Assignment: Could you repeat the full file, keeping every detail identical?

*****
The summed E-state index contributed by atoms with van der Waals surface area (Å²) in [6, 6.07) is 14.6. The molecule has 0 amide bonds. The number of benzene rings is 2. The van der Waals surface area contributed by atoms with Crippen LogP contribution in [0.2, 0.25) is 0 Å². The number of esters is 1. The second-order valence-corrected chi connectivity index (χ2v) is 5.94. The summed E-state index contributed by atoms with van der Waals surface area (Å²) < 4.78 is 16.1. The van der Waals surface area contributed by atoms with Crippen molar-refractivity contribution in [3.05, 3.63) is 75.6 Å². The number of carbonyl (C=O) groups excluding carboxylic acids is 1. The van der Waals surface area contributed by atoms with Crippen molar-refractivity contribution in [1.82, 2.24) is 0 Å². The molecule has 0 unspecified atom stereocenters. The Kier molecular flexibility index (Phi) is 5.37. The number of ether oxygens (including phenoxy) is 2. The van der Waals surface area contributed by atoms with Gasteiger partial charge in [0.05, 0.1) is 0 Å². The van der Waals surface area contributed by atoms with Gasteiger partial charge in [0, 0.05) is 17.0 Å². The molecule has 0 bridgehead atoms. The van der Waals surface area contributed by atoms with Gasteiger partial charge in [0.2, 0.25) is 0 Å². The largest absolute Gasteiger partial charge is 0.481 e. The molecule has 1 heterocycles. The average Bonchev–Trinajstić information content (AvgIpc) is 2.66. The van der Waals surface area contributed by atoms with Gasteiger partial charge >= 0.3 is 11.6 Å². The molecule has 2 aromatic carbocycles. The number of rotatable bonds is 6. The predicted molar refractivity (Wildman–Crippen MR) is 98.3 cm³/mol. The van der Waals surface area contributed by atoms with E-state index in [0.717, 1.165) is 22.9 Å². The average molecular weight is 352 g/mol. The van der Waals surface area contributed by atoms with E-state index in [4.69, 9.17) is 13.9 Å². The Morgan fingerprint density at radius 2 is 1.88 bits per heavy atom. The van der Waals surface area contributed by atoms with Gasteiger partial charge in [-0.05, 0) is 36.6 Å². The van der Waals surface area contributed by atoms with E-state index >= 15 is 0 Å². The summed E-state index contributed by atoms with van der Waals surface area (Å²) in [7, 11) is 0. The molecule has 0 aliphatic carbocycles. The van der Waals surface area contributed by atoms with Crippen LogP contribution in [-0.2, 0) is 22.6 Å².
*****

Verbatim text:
The summed E-state index contributed by atoms with van der Waals surface area (Å²) in [6, 6.07) is 14.6. The molecule has 0 amide bonds. The number of benzene rings is 2. The van der Waals surface area contributed by atoms with Crippen LogP contribution in [0.2, 0.25) is 0 Å². The number of esters is 1. The second-order valence-corrected chi connectivity index (χ2v) is 5.94. The summed E-state index contributed by atoms with van der Waals surface area (Å²) < 4.78 is 16.1. The van der Waals surface area contributed by atoms with Crippen molar-refractivity contribution in [3.05, 3.63) is 75.6 Å². The number of carbonyl (C=O) groups excluding carboxylic acids is 1. The van der Waals surface area contributed by atoms with Crippen molar-refractivity contribution in [1.82, 2.24) is 0 Å². The molecule has 0 unspecified atom stereocenters. The Kier molecular flexibility index (Phi) is 5.37. The number of ether oxygens (including phenoxy) is 2. The van der Waals surface area contributed by atoms with Gasteiger partial charge in [0.05, 0.1) is 0 Å². The van der Waals surface area contributed by atoms with Gasteiger partial charge in [0, 0.05) is 17.0 Å². The molecule has 0 bridgehead atoms. The van der Waals surface area contributed by atoms with Gasteiger partial charge in [0.2, 0.25) is 0 Å². The largest absolute Gasteiger partial charge is 0.481 e. The molecule has 1 heterocycles. The average Bonchev–Trinajstić information content (AvgIpc) is 2.66. The van der Waals surface area contributed by atoms with Gasteiger partial charge >= 0.3 is 11.6 Å². The molecule has 2 aromatic carbocycles. The number of rotatable bonds is 6. The predicted molar refractivity (Wildman–Crippen MR) is 98.3 cm³/mol. The van der Waals surface area contributed by atoms with E-state index in [0.717, 1.165) is 22.9 Å². The average molecular weight is 352 g/mol. The van der Waals surface area contributed by atoms with E-state index in [4.69, 9.17) is 13.9 Å². The Morgan fingerprint density at radius 2 is 1.88 bits per heavy atom. The van der Waals surface area contributed by atoms with Gasteiger partial charge in [-0.05, 0) is 36.6 Å². The van der Waals surface area contributed by atoms with E-state index >= 15 is 0 Å². The summed E-state index contributed by atoms with van der Waals surface area (Å²) in [7, 11) is 0. The molecule has 0 aliphatic carbocycles. The van der Waals surface area contributed by atoms with Crippen LogP contribution in [-0.2, 0) is 22.6 Å².